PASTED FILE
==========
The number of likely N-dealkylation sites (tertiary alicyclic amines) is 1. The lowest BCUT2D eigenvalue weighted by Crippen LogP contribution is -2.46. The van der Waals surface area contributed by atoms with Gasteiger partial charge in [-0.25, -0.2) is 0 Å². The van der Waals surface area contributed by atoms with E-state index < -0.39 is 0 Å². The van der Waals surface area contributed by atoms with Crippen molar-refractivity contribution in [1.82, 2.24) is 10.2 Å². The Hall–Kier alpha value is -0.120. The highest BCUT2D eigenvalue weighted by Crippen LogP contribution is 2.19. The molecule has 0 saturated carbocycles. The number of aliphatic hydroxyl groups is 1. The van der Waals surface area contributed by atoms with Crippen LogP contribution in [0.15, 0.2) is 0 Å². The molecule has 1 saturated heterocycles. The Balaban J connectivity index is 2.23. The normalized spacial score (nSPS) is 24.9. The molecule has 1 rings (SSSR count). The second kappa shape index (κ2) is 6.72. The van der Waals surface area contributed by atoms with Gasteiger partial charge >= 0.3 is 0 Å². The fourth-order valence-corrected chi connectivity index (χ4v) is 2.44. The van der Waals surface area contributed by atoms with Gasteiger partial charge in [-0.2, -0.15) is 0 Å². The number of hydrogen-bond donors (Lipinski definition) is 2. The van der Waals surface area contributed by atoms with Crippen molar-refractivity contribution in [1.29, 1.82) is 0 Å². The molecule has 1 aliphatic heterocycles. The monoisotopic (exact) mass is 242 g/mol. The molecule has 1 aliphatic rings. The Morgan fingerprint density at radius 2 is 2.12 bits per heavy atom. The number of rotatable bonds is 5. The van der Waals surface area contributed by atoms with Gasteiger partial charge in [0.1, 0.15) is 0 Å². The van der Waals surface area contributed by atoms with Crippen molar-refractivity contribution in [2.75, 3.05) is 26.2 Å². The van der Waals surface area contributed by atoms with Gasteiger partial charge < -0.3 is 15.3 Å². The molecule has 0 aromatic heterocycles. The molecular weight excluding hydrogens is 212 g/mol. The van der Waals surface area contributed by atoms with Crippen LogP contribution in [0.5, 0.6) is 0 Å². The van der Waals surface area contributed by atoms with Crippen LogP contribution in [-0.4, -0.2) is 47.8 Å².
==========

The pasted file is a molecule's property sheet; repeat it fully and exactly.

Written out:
The number of likely N-dealkylation sites (tertiary alicyclic amines) is 1. The lowest BCUT2D eigenvalue weighted by Crippen LogP contribution is -2.46. The van der Waals surface area contributed by atoms with Gasteiger partial charge in [-0.25, -0.2) is 0 Å². The van der Waals surface area contributed by atoms with E-state index < -0.39 is 0 Å². The van der Waals surface area contributed by atoms with Crippen molar-refractivity contribution in [1.82, 2.24) is 10.2 Å². The Hall–Kier alpha value is -0.120. The highest BCUT2D eigenvalue weighted by Crippen LogP contribution is 2.19. The molecule has 0 saturated carbocycles. The number of aliphatic hydroxyl groups is 1. The van der Waals surface area contributed by atoms with Crippen LogP contribution in [0.15, 0.2) is 0 Å². The molecule has 1 saturated heterocycles. The Balaban J connectivity index is 2.23. The normalized spacial score (nSPS) is 24.9. The molecule has 1 rings (SSSR count). The second kappa shape index (κ2) is 6.72. The van der Waals surface area contributed by atoms with Gasteiger partial charge >= 0.3 is 0 Å². The fourth-order valence-corrected chi connectivity index (χ4v) is 2.44. The van der Waals surface area contributed by atoms with Gasteiger partial charge in [-0.2, -0.15) is 0 Å². The number of hydrogen-bond donors (Lipinski definition) is 2. The van der Waals surface area contributed by atoms with Crippen molar-refractivity contribution in [1.29, 1.82) is 0 Å². The molecule has 1 aliphatic heterocycles. The monoisotopic (exact) mass is 242 g/mol. The molecule has 1 aliphatic rings. The Morgan fingerprint density at radius 2 is 2.12 bits per heavy atom. The number of rotatable bonds is 5. The van der Waals surface area contributed by atoms with Gasteiger partial charge in [0.1, 0.15) is 0 Å². The van der Waals surface area contributed by atoms with Crippen molar-refractivity contribution in [2.75, 3.05) is 26.2 Å². The van der Waals surface area contributed by atoms with Gasteiger partial charge < -0.3 is 15.3 Å². The molecule has 0 aromatic heterocycles. The molecular weight excluding hydrogens is 212 g/mol. The van der Waals surface area contributed by atoms with Crippen LogP contribution in [0.5, 0.6) is 0 Å². The van der Waals surface area contributed by atoms with Crippen LogP contribution in [-0.4, -0.2) is 47.8 Å².